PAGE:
I just want to feel better, she says, looking at me with those eyes–wide, blue like crisp Fall; those eyes that still say Mom, fix this, please, even though we’re both well past the point of believing I could actually do that.
Her bookbag thunks to the floor and she tugs at her skinny jeans, and before she looks away, I see her lip tremble just a little, the way it did all those round, gurgly years ago before we began to imagine her all long and lean and half grown. Sometimes I have to force myself to remember that she’s not as independent as she seems, that she still needs me to cradle her sometimes. She drags a thumb across her cheek, presumably to tuck a wild, brassy strand behind her ear, but when she looks back at me, I can see the darting signs of her mascara, just lightly marking the Indian bones of her cheek at the valley. She has the angles of a strong, free woman; lines she inherited from me, my mama, her mama before. She’s a deep, rushing river, but with so many tender turns. She neither wishes to make a show of her weaknesses nor would hide them from me. When I reach for her, she sags into me, gasping, letting go of the sigh she’s been holding. She has a terrible cold, so she’s not breathing well anyway. It’s mid-afternoon.
And I am feeling…what? Well not very nurturing. I’ve noticed it’s this natural thing between mamas and their daughters, between fathers and their sons, this innate priority to draw out their longevity. Sometimes it’s like I’m forging iron instead of refining silver. Well, both processes have a place. Still, the way she exhales, the way her shoulders dip—-almost imperceptibly; she softens me. I wrap arms around her shoulders. I kiss her cheeks.
“You’re going to feel better. The afternoons are the worst,” I say, the words just lightly resting on her cheeks, her forehead.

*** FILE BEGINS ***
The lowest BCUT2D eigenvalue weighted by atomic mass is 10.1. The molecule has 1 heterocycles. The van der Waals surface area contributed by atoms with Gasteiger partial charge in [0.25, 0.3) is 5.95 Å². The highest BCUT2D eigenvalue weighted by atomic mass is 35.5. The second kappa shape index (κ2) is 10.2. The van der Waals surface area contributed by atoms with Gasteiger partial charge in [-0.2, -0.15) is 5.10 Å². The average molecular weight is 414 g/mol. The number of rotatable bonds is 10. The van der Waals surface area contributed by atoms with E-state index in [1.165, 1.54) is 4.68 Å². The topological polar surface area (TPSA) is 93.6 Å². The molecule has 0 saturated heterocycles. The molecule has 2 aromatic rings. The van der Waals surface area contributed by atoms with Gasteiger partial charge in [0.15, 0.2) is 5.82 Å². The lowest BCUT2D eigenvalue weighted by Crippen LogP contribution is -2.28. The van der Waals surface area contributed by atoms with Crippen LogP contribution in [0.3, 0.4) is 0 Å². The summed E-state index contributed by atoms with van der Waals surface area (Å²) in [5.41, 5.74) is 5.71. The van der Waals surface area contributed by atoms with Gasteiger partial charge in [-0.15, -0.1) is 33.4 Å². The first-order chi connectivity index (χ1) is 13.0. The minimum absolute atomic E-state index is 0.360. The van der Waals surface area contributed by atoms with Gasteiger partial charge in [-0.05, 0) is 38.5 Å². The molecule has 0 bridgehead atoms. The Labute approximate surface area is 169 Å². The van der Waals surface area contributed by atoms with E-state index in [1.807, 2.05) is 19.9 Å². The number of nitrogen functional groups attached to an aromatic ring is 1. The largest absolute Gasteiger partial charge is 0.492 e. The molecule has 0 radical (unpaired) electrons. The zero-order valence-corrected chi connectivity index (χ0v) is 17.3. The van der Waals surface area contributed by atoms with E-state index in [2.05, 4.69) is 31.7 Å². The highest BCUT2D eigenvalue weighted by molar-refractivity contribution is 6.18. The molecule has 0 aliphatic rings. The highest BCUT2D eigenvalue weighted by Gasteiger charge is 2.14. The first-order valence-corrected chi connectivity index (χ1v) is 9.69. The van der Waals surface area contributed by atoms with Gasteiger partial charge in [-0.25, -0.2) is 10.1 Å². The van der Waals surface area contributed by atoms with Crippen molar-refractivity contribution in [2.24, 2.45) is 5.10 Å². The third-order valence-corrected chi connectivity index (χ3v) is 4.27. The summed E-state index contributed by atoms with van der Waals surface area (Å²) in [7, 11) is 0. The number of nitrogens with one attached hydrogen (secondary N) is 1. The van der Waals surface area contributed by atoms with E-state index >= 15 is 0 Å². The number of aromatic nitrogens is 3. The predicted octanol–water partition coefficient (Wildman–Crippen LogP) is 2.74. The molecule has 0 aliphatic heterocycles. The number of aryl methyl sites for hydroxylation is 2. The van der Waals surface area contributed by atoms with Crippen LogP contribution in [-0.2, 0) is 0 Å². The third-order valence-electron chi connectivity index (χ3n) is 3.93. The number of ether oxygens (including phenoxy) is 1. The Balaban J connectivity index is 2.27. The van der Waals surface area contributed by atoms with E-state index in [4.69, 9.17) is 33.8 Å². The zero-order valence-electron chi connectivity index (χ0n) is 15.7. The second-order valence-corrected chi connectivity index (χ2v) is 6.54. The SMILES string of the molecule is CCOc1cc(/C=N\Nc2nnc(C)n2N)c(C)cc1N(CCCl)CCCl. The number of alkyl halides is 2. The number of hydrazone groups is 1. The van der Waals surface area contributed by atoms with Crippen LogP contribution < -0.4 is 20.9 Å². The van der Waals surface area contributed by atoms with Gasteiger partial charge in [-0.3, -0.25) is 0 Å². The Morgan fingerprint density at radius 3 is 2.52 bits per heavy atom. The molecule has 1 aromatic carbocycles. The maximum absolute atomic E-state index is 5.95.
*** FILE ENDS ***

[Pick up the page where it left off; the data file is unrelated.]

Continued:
I can’t fix it, but I can offer her the last bit I have left after a day’s pouring. In God’s hands, our leftovers become feasts, our treasures hoards, and my next-to-nothing becomes His blessing. I wonder if she looks in my eyes yet and sees how much I also sometimes want to be cradled, how I’m not as independent as I seem, but I know that perspective takes years to develop.
I slide my thumbs over her cheekbones–those raw, sharp planes, and I smile. “How about I make you a cup of tea, and you let your mama love on you a bit,” I say. I reach for her hand, gently tugging her toward the kitchen. Her fingers feel fine, smooth, much more graceful than my own. “Wait till you see what I got for you today.” The bag crinkles as I brush it aside so she can see, nothing lavish, just some chicken broth and a can of noodle soup, practical, easy things that will soothe, nourishing things she can sip, wrapping her fingers around a mug while the steam dances.
I stand in the kitchen while she tells me about the day, simply, waiting for the grateful cup in her hand, anticipating the way love covers over, the way it fills and heals. It isn’t much—bits, really, but for her, today, it’s more than enough. I see it suddenly on her face, hear it in her voice as she talks, the richness, and I realize how silly I can be sometimes. I am at once the personality of Philip, wondering how I can manage to scrape together any amount that will be what she needs and then slowly the voice of Andrew, venturing to believe that the little I have will somehow multiply if I offer it to Jesus (John 6:5-13). And then He comes along, seeping through our linked fingers, and satisfies with a box of broth, a can of soup, a mug of cinnamon tea, and, well, Love.